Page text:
Why We Still Need Small-Format, Full-Size Camcorders in the Age of the Large Sensor

Faster than you can shake your memory stick, the full-size small-format camcorder has pretty much disappeared from the scene.

Ten years ago, the NAB show floor was replete with 1/3-, 1/2-, and 2/3-type cameras. For nonfiction, wildlife, sports, and news shooters, these cameras with their (relatively) tiny sensors offered the ideal blend of high performance and practicality. In combination with their versatile optics, close-focus macro capabilities, and long zooms of 17x or more, the cameras, especially in their later incarnations, were also very lightweight, superbly balanced, and drew little power which translated into smaller and fewer deadweight battery packs. With their crisp focusing EVFs and deep depth of field, these cameras made the most sense for ENG-style applications.

And you know what? They still do.

The Scourge of Narrow Depth of Field
The shallow-depth-of-field fad that grew out of the Canon 5D phenomenon and ensuing DSLR onslaught enabled narrative filmmakers to achieve a more 35mm cine-type look with nowhere near the hitherto-extraordinary expense and hassle. Suddenly, it seemed, we were free of the dastardly 35mm lens adapters that plagued us for years, and this, by any measure, is a very good thing. No one enjoyed keeping those unwieldy contraptions in proper alignment given the persnickety nature of their beam-splitters and/or spinning mirror arrangements.

Still, beyond the obvious benefits of a large-sensor camera for narrative filmmakers, the question for the rest of us remains: Is a large sensor and shallow DoF really what we want in a camera used primarily for nonfiction programing?

Communicating genre
Monitor Output

The size of close-ups and depth of field can be powerful communicators of genre. Does the size of your camera sensor support the appropriate storytelling goals? Large-format cameras suggest dramatic story; small-format cameras like the Panasonic PX380 convey greater immediacy and are thus better suited for nonfiction, news and documentary projects.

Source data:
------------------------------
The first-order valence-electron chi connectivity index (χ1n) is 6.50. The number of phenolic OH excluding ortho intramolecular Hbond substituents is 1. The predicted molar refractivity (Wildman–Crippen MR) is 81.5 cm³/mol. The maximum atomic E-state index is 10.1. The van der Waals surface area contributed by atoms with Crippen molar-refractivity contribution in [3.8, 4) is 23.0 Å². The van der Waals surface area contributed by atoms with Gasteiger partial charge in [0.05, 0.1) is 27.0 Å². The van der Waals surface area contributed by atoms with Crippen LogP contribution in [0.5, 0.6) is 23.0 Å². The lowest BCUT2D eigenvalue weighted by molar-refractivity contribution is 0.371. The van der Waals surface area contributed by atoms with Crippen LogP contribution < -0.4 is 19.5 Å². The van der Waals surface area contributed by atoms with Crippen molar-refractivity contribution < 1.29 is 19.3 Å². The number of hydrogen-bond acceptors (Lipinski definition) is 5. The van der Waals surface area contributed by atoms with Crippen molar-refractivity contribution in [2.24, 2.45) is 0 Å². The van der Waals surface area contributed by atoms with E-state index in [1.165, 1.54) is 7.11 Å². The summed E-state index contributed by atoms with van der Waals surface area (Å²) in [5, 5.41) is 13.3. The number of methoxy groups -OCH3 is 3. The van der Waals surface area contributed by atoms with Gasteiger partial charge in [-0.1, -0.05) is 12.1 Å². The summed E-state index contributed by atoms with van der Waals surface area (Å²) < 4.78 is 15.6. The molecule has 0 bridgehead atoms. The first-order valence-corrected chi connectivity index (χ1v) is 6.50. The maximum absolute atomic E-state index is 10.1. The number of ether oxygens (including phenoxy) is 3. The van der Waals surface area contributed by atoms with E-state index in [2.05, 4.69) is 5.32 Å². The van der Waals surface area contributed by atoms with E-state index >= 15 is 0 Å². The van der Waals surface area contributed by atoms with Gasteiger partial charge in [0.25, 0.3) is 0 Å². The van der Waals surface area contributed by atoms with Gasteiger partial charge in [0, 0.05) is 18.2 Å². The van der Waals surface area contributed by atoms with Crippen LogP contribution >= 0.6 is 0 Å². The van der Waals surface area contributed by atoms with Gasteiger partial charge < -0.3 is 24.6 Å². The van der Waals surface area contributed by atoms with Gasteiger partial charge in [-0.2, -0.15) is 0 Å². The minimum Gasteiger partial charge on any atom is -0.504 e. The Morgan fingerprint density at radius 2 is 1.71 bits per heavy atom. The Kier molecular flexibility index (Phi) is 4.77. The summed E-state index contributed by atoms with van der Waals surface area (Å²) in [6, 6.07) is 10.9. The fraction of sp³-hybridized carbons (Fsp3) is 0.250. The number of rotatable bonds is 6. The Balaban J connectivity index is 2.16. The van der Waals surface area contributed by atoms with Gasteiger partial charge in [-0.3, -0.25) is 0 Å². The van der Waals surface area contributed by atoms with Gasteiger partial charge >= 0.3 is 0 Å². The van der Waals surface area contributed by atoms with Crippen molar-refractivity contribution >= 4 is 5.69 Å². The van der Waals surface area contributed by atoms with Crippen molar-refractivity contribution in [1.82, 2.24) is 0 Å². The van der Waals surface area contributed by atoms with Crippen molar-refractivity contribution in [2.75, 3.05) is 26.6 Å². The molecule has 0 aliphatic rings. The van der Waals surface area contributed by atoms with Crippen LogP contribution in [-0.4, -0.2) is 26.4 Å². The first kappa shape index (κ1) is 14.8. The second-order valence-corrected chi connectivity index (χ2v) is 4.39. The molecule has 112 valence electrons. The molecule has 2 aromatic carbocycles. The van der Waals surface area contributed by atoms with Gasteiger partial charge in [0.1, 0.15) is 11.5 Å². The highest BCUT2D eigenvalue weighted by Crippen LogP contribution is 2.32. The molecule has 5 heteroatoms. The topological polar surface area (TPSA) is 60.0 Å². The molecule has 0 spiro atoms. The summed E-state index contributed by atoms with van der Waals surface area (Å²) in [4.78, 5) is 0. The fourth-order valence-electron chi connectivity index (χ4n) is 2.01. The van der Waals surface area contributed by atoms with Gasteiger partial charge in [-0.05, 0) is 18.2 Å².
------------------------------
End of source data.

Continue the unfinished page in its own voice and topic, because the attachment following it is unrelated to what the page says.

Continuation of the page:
Communicating Genre
One of the great pillars of effective visual storytelling is the communication of genre. Our audiences, wherever they may be, are perfectly willing to laugh or cry or do nothing at all, but they need to know what to do. If it’s a comedy, we want our viewers laughing most of the time. And if it’s a drama, conversely, we probably don’t want our audiences rolling in the aisles most of the time.  Basic stuff.

Many strategies may be used to communicate genre to one’s audience. At every turn we frame our close-ups, light our scenes, select our music, and direct our actors according to the demands of our intended genre. From a camera perspective, we know frame rate is a powerful communicator of genre. A frame rate in excess of 30fps suggests a news, documentary, or sports story, while a frame rate of 24fps is strongly indicative of a narrative representation, as in "Folks, I'm going to tell you a story, so let me run this camera at 24fps…"

Likewise, the communication of genre is connected to sensor size. Large-format sensors and a concomitantly narrow DoF communicate to viewers a more narrative feel, while smaller sensors suggest a more immediate nonfiction sensibility. Since "story is the conduit through which all technical and creative decisions flow," per Sidney Lumet, our choice of camera, frame rate, lens, and sensor size, should reflect the overall storytelling mandate: shoot large sensor for drama, and shoot small sensor for nonfiction.